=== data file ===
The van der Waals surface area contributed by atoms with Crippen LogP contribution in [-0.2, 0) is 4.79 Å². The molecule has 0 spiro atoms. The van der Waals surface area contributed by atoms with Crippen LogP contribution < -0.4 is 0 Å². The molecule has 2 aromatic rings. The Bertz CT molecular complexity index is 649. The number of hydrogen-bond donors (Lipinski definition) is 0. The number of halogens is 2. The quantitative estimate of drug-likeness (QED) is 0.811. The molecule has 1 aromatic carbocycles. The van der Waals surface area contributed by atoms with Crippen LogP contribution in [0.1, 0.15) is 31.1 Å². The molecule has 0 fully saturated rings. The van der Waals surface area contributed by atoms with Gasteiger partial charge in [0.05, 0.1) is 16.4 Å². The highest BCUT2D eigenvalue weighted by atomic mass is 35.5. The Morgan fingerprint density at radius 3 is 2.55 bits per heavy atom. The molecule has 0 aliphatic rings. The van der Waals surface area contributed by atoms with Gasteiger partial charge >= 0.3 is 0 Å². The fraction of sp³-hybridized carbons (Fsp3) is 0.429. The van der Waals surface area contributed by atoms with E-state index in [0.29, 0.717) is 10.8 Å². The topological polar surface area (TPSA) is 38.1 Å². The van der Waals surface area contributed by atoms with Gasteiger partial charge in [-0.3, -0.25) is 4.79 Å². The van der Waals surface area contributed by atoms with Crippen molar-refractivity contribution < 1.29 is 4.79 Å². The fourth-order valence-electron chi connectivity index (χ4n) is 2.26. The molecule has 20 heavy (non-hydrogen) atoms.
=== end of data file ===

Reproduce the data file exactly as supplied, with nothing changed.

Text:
The van der Waals surface area contributed by atoms with Crippen LogP contribution in [-0.2, 0) is 4.79 Å². The molecule has 0 spiro atoms. The van der Waals surface area contributed by atoms with Crippen LogP contribution < -0.4 is 0 Å². The molecule has 2 aromatic rings. The Bertz CT molecular complexity index is 649. The number of hydrogen-bond donors (Lipinski definition) is 0. The number of halogens is 2. The quantitative estimate of drug-likeness (QED) is 0.811. The molecule has 1 aromatic carbocycles. The van der Waals surface area contributed by atoms with Crippen LogP contribution in [0.1, 0.15) is 31.1 Å². The molecule has 0 fully saturated rings. The van der Waals surface area contributed by atoms with Gasteiger partial charge in [0.05, 0.1) is 16.4 Å². The highest BCUT2D eigenvalue weighted by atomic mass is 35.5. The Morgan fingerprint density at radius 3 is 2.55 bits per heavy atom. The molecule has 0 aliphatic rings. The van der Waals surface area contributed by atoms with Gasteiger partial charge >= 0.3 is 0 Å². The fraction of sp³-hybridized carbons (Fsp3) is 0.429. The van der Waals surface area contributed by atoms with E-state index in [0.29, 0.717) is 10.8 Å². The topological polar surface area (TPSA) is 38.1 Å². The van der Waals surface area contributed by atoms with Gasteiger partial charge in [-0.3, -0.25) is 4.79 Å². The van der Waals surface area contributed by atoms with Crippen molar-refractivity contribution < 1.29 is 4.79 Å². The fourth-order valence-electron chi connectivity index (χ4n) is 2.26. The molecule has 20 heavy (non-hydrogen) atoms.